In a week that has seen the announcement that Minnesota's Crisis Connection suicide hotline is about to shut down, new figures have revealed a worrying rise in suicide in Minnesota.
Between 1999 and 2016, the number of confirmed annual suicides has increased by 40.6 percent in Minnesota, according to the Centers for Disease Control.
This is eighth largest rise out of all states in the country, a list topped by North Dakota which has seen a massive 57.6 percent increase in that time period.
The figures have come out at a time when the issue of suicide is dominating the public conversation, following the high profile deaths of designer Kate Space and TV chef Anthony Bourdain.
In Minnesota, the planned shut down of Crisis Connection on June 30 will leave citizens without a local presence to speak to when they called the National Suicide Prevention Lifeline.
While mental illness is a common factor in some suicides, the CDC says that 54 percent of American residents who killed themselves didn't have a known mental health condition, albeit some may have gone undiagnosed or didn't tell their families about it.
The CDC says 45,000 American residents aged 10 and over killed themselves last year.
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The causes of suicide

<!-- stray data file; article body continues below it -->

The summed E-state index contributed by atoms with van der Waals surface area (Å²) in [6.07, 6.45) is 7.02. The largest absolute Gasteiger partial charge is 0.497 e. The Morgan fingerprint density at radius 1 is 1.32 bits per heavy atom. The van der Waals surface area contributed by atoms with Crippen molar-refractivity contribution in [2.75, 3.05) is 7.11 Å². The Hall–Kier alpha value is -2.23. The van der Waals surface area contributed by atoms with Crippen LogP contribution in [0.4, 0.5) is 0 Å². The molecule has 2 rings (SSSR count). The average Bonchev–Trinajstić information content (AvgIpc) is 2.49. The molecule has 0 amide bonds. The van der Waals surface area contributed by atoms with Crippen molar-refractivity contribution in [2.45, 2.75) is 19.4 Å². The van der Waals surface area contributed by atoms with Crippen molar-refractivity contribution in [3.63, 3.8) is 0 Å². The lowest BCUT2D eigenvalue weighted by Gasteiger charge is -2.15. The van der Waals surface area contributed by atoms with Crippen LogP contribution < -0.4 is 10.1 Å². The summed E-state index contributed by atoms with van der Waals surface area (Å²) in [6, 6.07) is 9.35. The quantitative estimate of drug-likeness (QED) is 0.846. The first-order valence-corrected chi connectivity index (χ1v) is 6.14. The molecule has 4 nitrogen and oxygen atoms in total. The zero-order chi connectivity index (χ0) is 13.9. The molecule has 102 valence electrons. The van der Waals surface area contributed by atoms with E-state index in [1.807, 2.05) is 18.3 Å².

The most common factor that contributes to a suicide is relationship problems, which were cited as a cause in 42 percent of suicides.
After that, it's a crisis in the past or upcoming two weeks (29 percent), substance abuse (28 percent), a physical health problem (22 percent), a job/financial problem (16 percent), a criminal/legal problem (9 percent) or a loss of housing (4 percent).
The CDC also found that in instances where a mental health problem is is not diagnosed, 84 percent of those who kill themselves are men. Those without mental health issues are also most likely (55 percent) to use a gun for the deed.
In cases of mental illness, the ratio between male and female victims is 69/31, with a gun used in a lower amount (41 percent) of incidents.
If you or a loved one is experiencing depression or a suicidal crisis, call The National Suicide Prevention Lifeline at 1-800-273-8255.
Also, each Minnesota county has an Adult Mental Health Crisis Response phone line. You can find them here.